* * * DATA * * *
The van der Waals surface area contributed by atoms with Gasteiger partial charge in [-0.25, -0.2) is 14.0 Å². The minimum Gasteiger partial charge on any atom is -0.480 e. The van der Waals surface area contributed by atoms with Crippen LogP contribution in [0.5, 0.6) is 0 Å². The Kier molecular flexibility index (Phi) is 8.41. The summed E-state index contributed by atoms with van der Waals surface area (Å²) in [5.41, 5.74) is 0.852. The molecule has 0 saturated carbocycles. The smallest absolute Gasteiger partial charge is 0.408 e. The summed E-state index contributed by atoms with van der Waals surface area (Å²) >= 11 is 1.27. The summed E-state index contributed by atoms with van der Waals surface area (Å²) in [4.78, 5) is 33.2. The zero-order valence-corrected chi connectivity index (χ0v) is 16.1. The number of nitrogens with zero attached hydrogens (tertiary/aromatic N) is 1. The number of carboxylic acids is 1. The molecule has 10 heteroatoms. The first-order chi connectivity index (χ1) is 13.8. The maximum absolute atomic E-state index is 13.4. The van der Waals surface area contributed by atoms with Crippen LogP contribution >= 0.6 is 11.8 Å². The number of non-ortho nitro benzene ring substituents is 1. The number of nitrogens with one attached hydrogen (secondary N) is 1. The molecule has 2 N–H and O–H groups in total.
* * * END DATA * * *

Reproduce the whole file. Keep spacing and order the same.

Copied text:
The van der Waals surface area contributed by atoms with Gasteiger partial charge in [-0.25, -0.2) is 14.0 Å². The minimum Gasteiger partial charge on any atom is -0.480 e. The van der Waals surface area contributed by atoms with Crippen LogP contribution in [0.5, 0.6) is 0 Å². The Kier molecular flexibility index (Phi) is 8.41. The summed E-state index contributed by atoms with van der Waals surface area (Å²) in [5.41, 5.74) is 0.852. The molecule has 0 saturated carbocycles. The smallest absolute Gasteiger partial charge is 0.408 e. The summed E-state index contributed by atoms with van der Waals surface area (Å²) >= 11 is 1.27. The summed E-state index contributed by atoms with van der Waals surface area (Å²) in [4.78, 5) is 33.2. The zero-order valence-corrected chi connectivity index (χ0v) is 16.1. The number of nitrogens with zero attached hydrogens (tertiary/aromatic N) is 1. The number of carboxylic acids is 1. The molecule has 10 heteroatoms. The first-order chi connectivity index (χ1) is 13.8. The maximum absolute atomic E-state index is 13.4. The van der Waals surface area contributed by atoms with Crippen LogP contribution >= 0.6 is 11.8 Å². The number of non-ortho nitro benzene ring substituents is 1. The number of nitrogens with one attached hydrogen (secondary N) is 1. The molecule has 2 N–H and O–H groups in total.